Reprinted from the September 25, 2014 edition of the Onida Watchman – Onida, SD.
After fourteen-plus years of commuting the 30 miles from her home in Barnesville, MN to her job with Microsoft in Fargo, ND, Sully Buttes Class of 1993’s Becky (LaRosh) Newell decided to step out on her own. Stoneridge Software was founded in 2012 by Becky, her husband Eric and their business partner Cody Marshall. Stoneridge Software has been named ‘2014 best place to work’ by the Minneapolis/St. Paul Business Journal and one of ‘2014 Best 50 Companies’ by Prairie Business magazine.
“I guess after fourteen and a half years with Microsoft, we were getting a bit restless, and we thought we could make a bigger impact on our own” said Becky about the decision to start-up a software firm. “We live in the Stoneridge development in Barnesville, so the name says something about who we are.”
Becky says she spent a lot of sleepless nights the first year they were in business. “I kept myself awake wondering what I was thinking,” she said about leaving the security of a corporate job. The firm has been so successful that she now finds herself awake thinking about the expanding business.
With Eric Newell serving as President, Becky serving as Vice President of Development, and Cody Marshall taking on the Vice President of Services role, Stoneridge Software tweaks business software to meet the needs of individual clients.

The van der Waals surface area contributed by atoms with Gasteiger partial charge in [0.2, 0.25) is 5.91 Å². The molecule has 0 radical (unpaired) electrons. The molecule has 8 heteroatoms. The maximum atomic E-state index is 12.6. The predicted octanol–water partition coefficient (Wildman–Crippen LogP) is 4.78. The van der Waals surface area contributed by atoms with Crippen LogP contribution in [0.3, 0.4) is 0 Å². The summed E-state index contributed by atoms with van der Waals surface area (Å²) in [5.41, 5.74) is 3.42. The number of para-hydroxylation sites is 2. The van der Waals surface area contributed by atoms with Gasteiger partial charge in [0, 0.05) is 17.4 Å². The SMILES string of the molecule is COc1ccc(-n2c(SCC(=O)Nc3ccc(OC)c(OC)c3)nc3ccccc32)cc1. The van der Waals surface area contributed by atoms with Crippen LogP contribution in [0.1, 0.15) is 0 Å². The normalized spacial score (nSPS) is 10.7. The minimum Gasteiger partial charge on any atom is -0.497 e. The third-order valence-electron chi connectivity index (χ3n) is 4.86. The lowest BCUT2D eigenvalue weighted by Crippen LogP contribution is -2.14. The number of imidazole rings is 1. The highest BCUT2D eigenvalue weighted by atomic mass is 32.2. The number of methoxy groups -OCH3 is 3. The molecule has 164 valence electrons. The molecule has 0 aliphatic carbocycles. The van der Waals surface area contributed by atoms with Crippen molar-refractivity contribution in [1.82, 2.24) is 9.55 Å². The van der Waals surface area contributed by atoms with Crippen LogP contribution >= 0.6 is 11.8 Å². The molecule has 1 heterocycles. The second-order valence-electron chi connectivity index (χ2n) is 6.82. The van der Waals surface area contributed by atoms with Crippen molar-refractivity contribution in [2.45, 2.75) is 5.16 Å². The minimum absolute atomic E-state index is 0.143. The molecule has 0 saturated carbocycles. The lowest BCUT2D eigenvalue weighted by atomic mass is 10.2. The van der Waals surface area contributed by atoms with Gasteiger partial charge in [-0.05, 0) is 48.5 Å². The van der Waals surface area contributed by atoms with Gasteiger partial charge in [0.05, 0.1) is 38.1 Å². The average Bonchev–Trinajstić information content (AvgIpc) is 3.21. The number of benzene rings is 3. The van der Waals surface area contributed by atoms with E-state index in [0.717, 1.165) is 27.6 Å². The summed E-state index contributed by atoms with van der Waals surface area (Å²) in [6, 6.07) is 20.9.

Of primary concern for the new business was attracting quality employees in a very specialized field. “We needed to offer solid salaries and good benefits – things that people want,” said Becky. “Stoneridge Software is evidence that companies can be successful in small towns.”
In order to accommodate their growing business, Stoneridge Software recently renovated an historic building in Barnesville. “Barnesville is a town of 2500 people and zero office buildings, so we started looking around. We collaborated with the city in renovating the old City Hall, by paying for the renovations in exchange for rent. The building now has a slick technology feel, but it’s still listed on the National Register – a cool space with a cool story.” If the company ever builds their own facility, the city will still have the space to offer to someone else.
Becky says that the idea for the business was “obvious – we were already doing what we do now, but taking action; there is a lot of work involved in making an idea come to life, but the partners and employees work hard and are dedicated.”
“We’ve gained an hour by not commuting, and are closer to our kids. We’re more involved in our kids’ lives, and there’s not as much worry about the work-life balance.”
And with their youngest daughter only 8 years old, Becky says they don’t have plans to sell their business to fund their early retirement. “Barnesville is where our life is.”